Textiles, Merchandising and Fashion Design, Department of


Date of this Version



RSC Adv., 2014, 4, 15451; DOI: 10.1039/c3ra47547f


Copyright The Royal Society of Chemistry 2014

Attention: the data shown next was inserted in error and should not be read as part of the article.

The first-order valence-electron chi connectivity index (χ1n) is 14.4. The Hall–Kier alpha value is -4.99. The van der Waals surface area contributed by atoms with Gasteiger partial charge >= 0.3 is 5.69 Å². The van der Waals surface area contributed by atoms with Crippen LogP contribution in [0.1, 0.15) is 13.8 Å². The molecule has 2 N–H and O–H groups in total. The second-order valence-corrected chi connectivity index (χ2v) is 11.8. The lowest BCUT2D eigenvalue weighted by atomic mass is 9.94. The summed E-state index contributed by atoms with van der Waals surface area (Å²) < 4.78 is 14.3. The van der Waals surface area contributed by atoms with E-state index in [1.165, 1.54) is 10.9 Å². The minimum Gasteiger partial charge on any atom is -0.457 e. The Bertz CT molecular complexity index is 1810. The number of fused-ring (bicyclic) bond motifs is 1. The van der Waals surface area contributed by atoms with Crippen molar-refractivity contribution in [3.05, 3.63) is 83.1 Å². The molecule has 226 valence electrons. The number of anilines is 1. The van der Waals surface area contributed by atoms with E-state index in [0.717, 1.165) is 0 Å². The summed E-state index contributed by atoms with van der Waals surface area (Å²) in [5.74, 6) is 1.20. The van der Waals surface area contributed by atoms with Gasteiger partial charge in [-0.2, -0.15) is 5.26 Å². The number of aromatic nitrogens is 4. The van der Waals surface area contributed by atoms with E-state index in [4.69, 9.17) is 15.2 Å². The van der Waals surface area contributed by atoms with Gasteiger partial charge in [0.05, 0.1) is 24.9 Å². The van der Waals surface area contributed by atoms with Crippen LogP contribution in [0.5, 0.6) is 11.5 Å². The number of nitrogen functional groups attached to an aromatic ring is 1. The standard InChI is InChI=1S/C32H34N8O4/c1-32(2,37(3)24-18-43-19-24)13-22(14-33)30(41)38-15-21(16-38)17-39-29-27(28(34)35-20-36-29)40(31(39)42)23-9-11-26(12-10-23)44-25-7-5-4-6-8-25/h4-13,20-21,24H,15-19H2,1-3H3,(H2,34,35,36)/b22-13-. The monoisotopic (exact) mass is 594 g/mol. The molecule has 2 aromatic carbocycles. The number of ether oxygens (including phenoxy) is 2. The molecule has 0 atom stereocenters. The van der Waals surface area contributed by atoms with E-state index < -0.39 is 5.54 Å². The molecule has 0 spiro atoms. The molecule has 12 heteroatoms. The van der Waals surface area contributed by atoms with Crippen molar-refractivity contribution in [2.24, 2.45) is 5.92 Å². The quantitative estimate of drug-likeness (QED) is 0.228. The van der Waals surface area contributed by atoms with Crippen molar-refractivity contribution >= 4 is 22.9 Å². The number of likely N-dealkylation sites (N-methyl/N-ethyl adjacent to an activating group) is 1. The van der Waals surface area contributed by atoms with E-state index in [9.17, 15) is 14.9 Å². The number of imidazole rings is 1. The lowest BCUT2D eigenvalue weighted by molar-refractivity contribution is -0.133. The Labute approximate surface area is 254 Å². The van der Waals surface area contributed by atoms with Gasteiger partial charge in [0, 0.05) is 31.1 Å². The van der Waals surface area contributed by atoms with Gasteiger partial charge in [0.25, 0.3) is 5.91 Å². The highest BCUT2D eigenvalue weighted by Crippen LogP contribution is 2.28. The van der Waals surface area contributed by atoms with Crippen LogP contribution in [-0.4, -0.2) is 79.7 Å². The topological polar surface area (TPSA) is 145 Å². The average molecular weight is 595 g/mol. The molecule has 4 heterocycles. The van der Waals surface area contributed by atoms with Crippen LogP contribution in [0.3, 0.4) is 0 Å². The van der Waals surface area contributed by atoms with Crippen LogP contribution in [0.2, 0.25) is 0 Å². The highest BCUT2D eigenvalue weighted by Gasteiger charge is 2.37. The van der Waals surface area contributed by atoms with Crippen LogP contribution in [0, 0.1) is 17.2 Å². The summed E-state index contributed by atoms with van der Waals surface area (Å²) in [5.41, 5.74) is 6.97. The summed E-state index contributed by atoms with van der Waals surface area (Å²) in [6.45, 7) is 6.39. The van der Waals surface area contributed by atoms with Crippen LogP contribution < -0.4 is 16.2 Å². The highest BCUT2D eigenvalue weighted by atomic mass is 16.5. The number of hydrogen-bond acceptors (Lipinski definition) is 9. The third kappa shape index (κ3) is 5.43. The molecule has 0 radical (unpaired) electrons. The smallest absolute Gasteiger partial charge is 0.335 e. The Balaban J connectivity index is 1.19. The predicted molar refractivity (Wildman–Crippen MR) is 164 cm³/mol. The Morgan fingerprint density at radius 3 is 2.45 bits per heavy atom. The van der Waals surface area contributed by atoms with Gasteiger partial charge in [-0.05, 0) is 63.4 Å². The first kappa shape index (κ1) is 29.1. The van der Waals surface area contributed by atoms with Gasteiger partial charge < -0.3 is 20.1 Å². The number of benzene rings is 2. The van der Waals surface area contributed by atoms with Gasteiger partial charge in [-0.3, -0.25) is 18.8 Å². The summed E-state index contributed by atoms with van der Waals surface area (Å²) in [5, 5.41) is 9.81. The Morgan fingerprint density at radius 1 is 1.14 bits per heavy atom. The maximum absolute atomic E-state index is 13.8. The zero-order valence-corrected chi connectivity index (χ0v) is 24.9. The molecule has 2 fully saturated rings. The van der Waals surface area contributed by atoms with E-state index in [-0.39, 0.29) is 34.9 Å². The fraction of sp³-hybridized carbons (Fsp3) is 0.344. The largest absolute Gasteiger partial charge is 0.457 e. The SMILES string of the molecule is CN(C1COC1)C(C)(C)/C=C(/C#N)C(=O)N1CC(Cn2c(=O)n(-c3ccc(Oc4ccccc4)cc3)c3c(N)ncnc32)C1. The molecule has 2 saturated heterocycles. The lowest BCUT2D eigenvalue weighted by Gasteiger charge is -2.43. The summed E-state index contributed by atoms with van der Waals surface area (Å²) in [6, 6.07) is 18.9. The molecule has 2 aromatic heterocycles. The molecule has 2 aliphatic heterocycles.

Soy protein, the plant protein from soybean, was electrospun into intrinsically water-stable scaffolds with large volume and ultrafine fibers oriented randomly and evenly in three dimensions (3D) to simulate native extracellular matrices of soft tissues. The 3D ultrafine fibrous scaffolds from proteins could be favored in soft tissue engineering. However, protein-based biomaterials usually suffered from poor water stability, while the highly cross-linked proteins which had water stability were usually difficult to be fabricated into fibers. Soy protein was a typical protein with intrinsic water stability, attributed to its 1.2% cysteine content. Soy protein has been developed into 3D non-fibrous structures, coarse fibers and films for tissue engineering applications, but not ultrafine fibrous structures. In this research, the disulfide crosslinks in soy protein were cleaved to facilitate its dissolution in an aqueous solvent system. The obtained solution was electrospun into bulky scaffolds composed of ultrafine fibers oriented randomly in three dimensions. Without external crosslinking, the fibrous soy protein scaffolds demonstrated long-term water stability, and maintained their fibrous structures after incubated in PBS for up to 28 days. In vitro study showed that the 3D soy protein scaffolds well supported uniform distribution and adipogenic differentiation of adipose derived mesenchymal stem cells. In summary, the 3D ultrafine fibrous soy protein structures could be good candidates as scaffolds in soft tissue engineering.